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Zion Williamson Leaves NBA Bubble, Return Date Up in the Air

The restart of the NBA’s season, which has been on pause since March 11, is just two weeks away at this point, with the first games of each team’s eight-game seeding schedule getting underway on July 30. As everyone knows, 22 of the league’s 30 teams (nine from the Eastern Conference and 13 from the Western Conference) are in Orlando at the Wide World of Sports Complex at Walt Disney World in an attempt to lock down a playoff spot in search of a NBA title. While only 16 of those 22 teams will comprise what would be a normal playoff field, each of these teams have a chance to earn one of those bids.

One of those teams that are on the outside looking in at the normal playoff field is the New Orleans Pelicans, who enter the seeding games tied for ninth in the Western Conference, 3.5 games behind the Grizzlies, who own the final playoff spot. Now, they have another concern to deal with as the season start creeps up. Zion Williamson, who was the top overall pick in the 2019 NBA Draft and who has been in the news regarding impermissible benefits while spending the one year he had in college at Duke, left the NBA bubble on Thursday to deal with a family emergency, which puts his status, at least temporarily, up in the air.

The Pelicans had a brief statement, saying that Williamson had left and plans to return. Executive vice president of basketball operations David Griffin said Thursday that “We fully support Zion's decision to leave the NBA campus to be with his family. Out of respect for the Williamson family, we will have no further comment at this time."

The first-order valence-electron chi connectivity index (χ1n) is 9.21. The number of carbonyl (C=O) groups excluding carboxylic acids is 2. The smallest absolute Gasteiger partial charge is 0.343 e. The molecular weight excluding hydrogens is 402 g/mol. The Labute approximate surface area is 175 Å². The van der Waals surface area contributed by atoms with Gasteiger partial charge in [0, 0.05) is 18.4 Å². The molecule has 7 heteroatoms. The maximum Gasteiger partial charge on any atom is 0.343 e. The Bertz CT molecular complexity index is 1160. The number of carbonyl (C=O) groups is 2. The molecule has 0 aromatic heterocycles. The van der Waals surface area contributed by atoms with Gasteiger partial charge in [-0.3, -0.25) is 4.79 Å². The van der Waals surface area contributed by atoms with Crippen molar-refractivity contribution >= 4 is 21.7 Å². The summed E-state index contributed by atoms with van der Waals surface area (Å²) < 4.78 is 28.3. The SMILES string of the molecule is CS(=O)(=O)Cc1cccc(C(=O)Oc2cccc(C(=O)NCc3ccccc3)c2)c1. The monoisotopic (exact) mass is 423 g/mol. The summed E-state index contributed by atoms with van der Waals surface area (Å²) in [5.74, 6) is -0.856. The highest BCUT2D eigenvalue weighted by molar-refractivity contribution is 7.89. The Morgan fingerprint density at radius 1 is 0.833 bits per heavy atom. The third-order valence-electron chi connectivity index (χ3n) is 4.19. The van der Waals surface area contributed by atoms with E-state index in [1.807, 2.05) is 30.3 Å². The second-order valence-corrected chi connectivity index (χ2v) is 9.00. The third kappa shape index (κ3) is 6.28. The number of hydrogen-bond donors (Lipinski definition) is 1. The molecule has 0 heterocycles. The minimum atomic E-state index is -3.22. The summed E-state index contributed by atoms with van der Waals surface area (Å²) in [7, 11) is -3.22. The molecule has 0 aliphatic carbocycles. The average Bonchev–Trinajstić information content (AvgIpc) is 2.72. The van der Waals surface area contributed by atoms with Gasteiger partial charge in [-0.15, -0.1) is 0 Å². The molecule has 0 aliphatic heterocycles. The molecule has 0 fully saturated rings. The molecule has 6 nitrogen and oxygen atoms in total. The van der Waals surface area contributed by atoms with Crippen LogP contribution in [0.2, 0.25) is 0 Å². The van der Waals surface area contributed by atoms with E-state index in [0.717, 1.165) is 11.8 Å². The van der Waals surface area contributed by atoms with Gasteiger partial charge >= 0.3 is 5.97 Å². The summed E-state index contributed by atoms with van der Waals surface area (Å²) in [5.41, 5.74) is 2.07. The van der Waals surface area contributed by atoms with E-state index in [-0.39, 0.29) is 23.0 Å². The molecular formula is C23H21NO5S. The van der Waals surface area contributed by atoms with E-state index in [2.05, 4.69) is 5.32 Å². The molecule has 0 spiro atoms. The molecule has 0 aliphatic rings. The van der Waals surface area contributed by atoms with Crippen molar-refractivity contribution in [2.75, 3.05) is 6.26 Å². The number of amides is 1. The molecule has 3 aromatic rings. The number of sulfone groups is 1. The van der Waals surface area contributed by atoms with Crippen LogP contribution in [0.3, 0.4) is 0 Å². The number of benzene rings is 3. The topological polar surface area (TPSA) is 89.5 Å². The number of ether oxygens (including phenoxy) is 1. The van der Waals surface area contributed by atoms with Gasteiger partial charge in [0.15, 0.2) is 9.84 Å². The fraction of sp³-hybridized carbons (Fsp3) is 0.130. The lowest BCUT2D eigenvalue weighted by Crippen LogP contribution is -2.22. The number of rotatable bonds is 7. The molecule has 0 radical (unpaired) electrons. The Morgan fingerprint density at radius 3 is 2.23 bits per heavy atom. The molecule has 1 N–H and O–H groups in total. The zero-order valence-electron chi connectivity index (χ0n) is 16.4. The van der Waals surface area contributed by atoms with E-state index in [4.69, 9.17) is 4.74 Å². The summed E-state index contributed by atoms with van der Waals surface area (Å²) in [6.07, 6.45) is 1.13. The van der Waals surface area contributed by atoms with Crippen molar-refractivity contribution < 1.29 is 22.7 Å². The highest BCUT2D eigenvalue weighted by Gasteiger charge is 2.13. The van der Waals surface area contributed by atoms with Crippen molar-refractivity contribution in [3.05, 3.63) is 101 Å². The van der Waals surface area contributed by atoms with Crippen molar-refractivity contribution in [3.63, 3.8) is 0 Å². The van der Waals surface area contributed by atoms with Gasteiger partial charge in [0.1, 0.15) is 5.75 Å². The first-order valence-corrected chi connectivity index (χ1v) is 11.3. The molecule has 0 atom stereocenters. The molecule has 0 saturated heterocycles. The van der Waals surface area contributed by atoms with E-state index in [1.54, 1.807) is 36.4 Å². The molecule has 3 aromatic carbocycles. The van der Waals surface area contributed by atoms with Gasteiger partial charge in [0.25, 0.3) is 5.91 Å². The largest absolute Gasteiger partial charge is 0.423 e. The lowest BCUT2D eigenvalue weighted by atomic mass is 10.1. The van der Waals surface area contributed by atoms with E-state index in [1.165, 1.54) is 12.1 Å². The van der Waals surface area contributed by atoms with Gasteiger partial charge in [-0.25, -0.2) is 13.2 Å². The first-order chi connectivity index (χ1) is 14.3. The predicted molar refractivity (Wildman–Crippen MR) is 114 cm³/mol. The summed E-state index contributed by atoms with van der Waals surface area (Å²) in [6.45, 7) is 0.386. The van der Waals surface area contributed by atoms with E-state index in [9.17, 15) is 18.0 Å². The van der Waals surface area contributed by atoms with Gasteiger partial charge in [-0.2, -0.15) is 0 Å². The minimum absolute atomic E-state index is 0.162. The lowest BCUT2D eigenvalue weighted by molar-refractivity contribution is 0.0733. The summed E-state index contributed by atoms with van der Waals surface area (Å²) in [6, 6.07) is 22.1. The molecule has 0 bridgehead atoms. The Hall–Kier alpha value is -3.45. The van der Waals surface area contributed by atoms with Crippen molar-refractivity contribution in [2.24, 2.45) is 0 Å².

Now, Williamson’s potential return date will be up in the air depending on how long he’s gone and how attentive he is when it comes to getting tested. If he sticks with the stringent testing like they are doing in the NBA bubble and he returns negative tests each time while being gone for less than a week, he would have to quarantine for four days. Should he be gone for more than a week and has had negative tests for the previous seven days before his return, he would also quarantine for four days. If he is gone for more than a week without any testing, he then would be quarantined for a minimum of 10 days.

Williamson had played in just 19 of the Pelicans’ 64 games this season due to knee issues that kept him out of action for much of the season. Still, New Orleans was 10-9 in those games, compared to the 18-27 mark when he wasn’t on the floor. Williamson averaged 23.6 points, 6.8 rebounds and 2.2 assists per game while playing an average of 29.7 minutes per contest. He shot 58.9 percent from the floor, including 46.2 percent from beyond the arc (six of 13) but struggled to hit 64.5 percent of his attempts at the charity stripe. Still, his presence on the floor has been something that has helped the Pelicans.

During the pause, Williamson had gotten rave reviews for his transformation as he was working out religiously during the break. His new look generated plenty of positive publicity as he said he went back to square one and building from there. While the Pelicans are led by veterans like Jrue Holiday and J.J. Redick, the fact remains that having Williamson on the floor is going to make a major difference as to New Orleans’ hopes of making the postseason. Hopefully, the family emergency is something that can be resolved quickly and Williamson can get back in the bubble sooner rather than later. Any sort of delay in a return could easily take him out of action for at least the first game out of the pause for the Pelicans, which comes July 30 against the Jazz.

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Chris Kubala

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